Adrienne visits the nearly 110-year-old Malcolm Wyrmshadow (Douglas Seale), who had been Carno's apprentice as a young boy. Malcolm reveals that Carno met his demise after his last wife, Marie (Traci Clauson), discovered he was a murderer. Marie conspired with her lover, Gaston (Jeff Rector), to kill Carno by sabotaging the equipment for his most dangerous escapology trick, in which Carno donned a burning hood and escaped from bonds on a throne underneath a swinging axe. The sabotage left Carno horribly burned and disfigured, but he survived and attacked Marie and Gaston. After killing Marie by beheading her, Carno was killed by Gaston, who then succumbed to his own wounds.
Malcolm tells Adrienne about a ritual that can eradicate the demon. Harriet, fearing for her safety, decides to leave with Cyrus as Don becomes more abusive and erratic. The next day, Adrienne is attacked by Don, who is now completely insane and dressed like Carno. Adrienne scars Don's face with acid from his darkroom and flees, discovering the corpses of Mike, Harriet and Cyrus hidden throughout the mansion. Don captures Adrienne and straps her into the throne, but she distracts him long enough to free herself and trigger the swinging axe, which impales and kills Don. His death unleashes the demon, which pursues Adrienne through the mansion. She escapes long enough to perform a ritual that traps the demon once again. The game ends with Adrienne walking out of the mansion with a vacant stare, almost catatonic.
Phantasmagoria was a radically different game for Williams, who was best known for designing the family-friendly King's Quest fantasy adventure game series. Williams said she did not want to get typecast in a particular genre, adding: "I felt I had more to offer than fairy stories. I wanted to explore games with a lot of substance and deep emotions." Although Phantasmagoria was her first horror game, Williams had created murder and crime stories in her earlier mystery games, Mystery House and the Laura Bow series. Williams was a fan of the horror genre, although she did not watch many horror films as a child after a traumatic experience watching Horrors of the Black Museum (1959) at age four. She began watching them again as a teen, and particularly enjoyed such films as Halloween (1978), and movies based on Stephen King novels, like Carrie and The Shining (1980). Williams cited the works of King and Edgar Allan Poe as the inspirations behind Phantasmagoria.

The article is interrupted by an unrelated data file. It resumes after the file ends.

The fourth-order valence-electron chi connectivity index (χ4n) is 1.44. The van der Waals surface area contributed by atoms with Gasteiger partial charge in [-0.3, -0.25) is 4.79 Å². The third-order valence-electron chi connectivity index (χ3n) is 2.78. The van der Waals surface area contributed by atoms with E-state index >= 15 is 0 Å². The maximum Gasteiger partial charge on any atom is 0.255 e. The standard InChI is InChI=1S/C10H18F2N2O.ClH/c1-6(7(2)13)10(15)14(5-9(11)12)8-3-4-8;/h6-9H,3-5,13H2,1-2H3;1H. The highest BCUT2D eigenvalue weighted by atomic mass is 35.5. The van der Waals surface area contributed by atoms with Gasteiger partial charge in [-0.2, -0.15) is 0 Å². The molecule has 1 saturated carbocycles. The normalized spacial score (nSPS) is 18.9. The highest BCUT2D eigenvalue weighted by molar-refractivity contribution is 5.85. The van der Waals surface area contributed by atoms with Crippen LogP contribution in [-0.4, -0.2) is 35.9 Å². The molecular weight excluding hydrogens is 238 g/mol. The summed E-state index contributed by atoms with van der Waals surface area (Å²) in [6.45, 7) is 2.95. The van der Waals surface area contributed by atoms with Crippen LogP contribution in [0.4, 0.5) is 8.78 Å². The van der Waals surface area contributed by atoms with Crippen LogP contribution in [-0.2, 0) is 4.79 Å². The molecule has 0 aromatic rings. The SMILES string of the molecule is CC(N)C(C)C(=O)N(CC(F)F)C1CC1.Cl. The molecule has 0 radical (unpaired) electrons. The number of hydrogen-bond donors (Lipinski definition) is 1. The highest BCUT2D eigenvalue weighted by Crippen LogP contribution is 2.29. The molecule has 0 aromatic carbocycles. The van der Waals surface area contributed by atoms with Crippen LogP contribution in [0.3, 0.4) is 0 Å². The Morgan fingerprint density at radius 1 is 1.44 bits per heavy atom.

Williams had wanted to make a horror game for eight years prior to Phantasmagoria, and had started to design one on several occasions, but none came to fruition. She felt the computer game industry and software technology had not yet reached the point where an effective and frightening computer game could be made. As a result, she decided to wait until CD-ROMs were faster and could handle real actors, which she believed was crucial for a horror game because she felt the player had to be able to empathize with the character to fear for them. Williams had been considering several horror story ideas for years before making the game. In one, the heroine answers a magician's advertisement for an assistant and gets the job, but the magician turns out to be insane. Another was set in the past, with the female protagonist getting involved in the supernatural life of a magician character. That idea evolved into a woman being married to a man who is drawn to a bizarre house that previously belonged to illusionists and is haunted by ghosts. The final story as it appears in the game has a contemporary setting, but combines elements from modern fiction, 19th century literature, and classic horror films of the 1950s.